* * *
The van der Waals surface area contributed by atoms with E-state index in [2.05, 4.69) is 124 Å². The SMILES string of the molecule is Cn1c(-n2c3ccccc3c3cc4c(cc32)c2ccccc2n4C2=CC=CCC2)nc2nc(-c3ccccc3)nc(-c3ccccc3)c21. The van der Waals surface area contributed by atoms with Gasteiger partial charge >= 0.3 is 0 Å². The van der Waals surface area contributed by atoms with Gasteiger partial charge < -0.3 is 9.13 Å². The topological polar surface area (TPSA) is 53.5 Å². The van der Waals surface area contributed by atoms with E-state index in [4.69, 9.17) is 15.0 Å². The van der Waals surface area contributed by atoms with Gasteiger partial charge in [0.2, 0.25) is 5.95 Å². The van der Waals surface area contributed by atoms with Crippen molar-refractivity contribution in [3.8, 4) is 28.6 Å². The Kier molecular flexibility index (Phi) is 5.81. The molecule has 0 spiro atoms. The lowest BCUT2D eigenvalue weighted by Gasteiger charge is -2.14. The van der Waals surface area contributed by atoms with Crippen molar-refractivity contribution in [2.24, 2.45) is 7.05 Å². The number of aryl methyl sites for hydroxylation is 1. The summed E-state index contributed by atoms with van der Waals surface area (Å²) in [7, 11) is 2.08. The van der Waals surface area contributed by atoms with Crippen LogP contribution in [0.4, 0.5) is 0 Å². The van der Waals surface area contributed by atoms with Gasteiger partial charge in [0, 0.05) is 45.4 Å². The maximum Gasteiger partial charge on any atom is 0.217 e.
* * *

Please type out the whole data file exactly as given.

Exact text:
The van der Waals surface area contributed by atoms with E-state index in [2.05, 4.69) is 124 Å². The SMILES string of the molecule is Cn1c(-n2c3ccccc3c3cc4c(cc32)c2ccccc2n4C2=CC=CCC2)nc2nc(-c3ccccc3)nc(-c3ccccc3)c21. The van der Waals surface area contributed by atoms with Gasteiger partial charge >= 0.3 is 0 Å². The van der Waals surface area contributed by atoms with Gasteiger partial charge < -0.3 is 9.13 Å². The topological polar surface area (TPSA) is 53.5 Å². The van der Waals surface area contributed by atoms with E-state index in [4.69, 9.17) is 15.0 Å². The van der Waals surface area contributed by atoms with Gasteiger partial charge in [0.2, 0.25) is 5.95 Å². The van der Waals surface area contributed by atoms with Crippen molar-refractivity contribution in [3.8, 4) is 28.6 Å². The Kier molecular flexibility index (Phi) is 5.81. The molecule has 0 spiro atoms. The lowest BCUT2D eigenvalue weighted by Gasteiger charge is -2.14. The van der Waals surface area contributed by atoms with Crippen molar-refractivity contribution in [2.24, 2.45) is 7.05 Å². The number of aryl methyl sites for hydroxylation is 1. The summed E-state index contributed by atoms with van der Waals surface area (Å²) in [7, 11) is 2.08. The van der Waals surface area contributed by atoms with Crippen LogP contribution in [0.4, 0.5) is 0 Å². The van der Waals surface area contributed by atoms with Gasteiger partial charge in [0, 0.05) is 45.4 Å². The maximum Gasteiger partial charge on any atom is 0.217 e.